OK correction. I technically don't have contracts, I have agreements that are nonbinding. So the customer may bow out with 14 days notice. But you have to have something or these jokers will take you to the cleaners everytime. There is no judge in the world that will award you money owed without some form of signed paperwork.

    Also my average lawn is around 30-40K so a double takes me about 15 mins each. 15 x 40 = 600 / 2 = 300 mins / 60 = 5 hours a crew a day. It is actually closer to 3-4 hours but still too much. If that goes on for weeks I'm down 100-200 hours at my cost.
  5. DLCS

    DLCS LawnSite Platinum Member
    Messages: 4,386

    If they are on a contract, then they have to do as the contract says. When you have a family or have employees who do, then you will soon find out why these companies cut weeklly during dry conditions.
  6. daveintoledo

    daveintoledo LawnSite Silver Member
    Messages: 2,587

    when its needed, you got to do it...... mow more often... for those who want it to look good they will pay for the extra cuts,, which help ofset the cost of oublecutting in general... and you may still double cut some of those at 4 days if its like around here....

    but your right, it has to look good, and there are few options,

    for those that fertilise, im trying to get them to go with my program, and i can help control the growth a little better then the big guys....
  7. DLCS

    DLCS LawnSite Platinum Member
    Messages: 4,386

    Double cut whats I have a couple residentials that have a hay field to mow every week due to one fert and squirt company. I give them 3 options, cut once and leave it looking like its ready for bailing, mow every 3-4 days in the spring, or dump this fert company and use mine. They never go with the second one, costs too much money and they never go with the last cause they love this company, cause the owner is a BSer and has his own radio show.:rolleyes: So they always take the first option. Funny thing too, they live in a half million dollar homes and they have the worst looking lawns in the spring due to the windrows.:laugh: Lucky for me they are in a secluded area so no one sees me mowing these lawns and I mow their neighbors too but their lawns alwsy look very nice.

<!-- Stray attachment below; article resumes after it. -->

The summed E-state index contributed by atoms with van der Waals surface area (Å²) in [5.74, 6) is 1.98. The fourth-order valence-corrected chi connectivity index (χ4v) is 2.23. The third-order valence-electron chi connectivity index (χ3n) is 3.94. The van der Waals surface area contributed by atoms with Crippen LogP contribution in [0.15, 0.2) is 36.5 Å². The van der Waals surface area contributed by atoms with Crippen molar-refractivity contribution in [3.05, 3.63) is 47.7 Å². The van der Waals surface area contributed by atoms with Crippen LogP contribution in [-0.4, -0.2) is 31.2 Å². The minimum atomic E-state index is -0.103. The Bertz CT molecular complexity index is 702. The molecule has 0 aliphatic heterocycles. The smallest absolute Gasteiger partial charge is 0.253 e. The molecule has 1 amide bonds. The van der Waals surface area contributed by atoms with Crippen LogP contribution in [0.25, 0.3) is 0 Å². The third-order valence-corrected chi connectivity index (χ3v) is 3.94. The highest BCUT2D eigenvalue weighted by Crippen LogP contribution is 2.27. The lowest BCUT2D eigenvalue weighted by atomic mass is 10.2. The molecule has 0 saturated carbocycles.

8. scaper27

    scaper27 LawnSite Member
    Messages: 115

    we cut most lawns twice right now. Everything is alittle high
  9. Howie's Lawn Care

    Howie's Lawn Care LawnSite Senior Member
    Messages: 512

    Double cutting isn't too horrible with a ZTR, but with a push mower it sucks and I'll usually end up bagging. I'm glad I never have to double edge, trim, or blow.
  10. MOW ED

    MOW ED LawnSite Fanatic
    Messages: 5,028

    This is what happens now. Come back in August and tell me what you think. If 90% of your customers won't pay then you have an easy choice to make. Yes its not what you want to hear but then again next year you can always increase your rates and make up what you need.
    Experience can be a bitter pill sometimes but things could be worse, you could have no customers.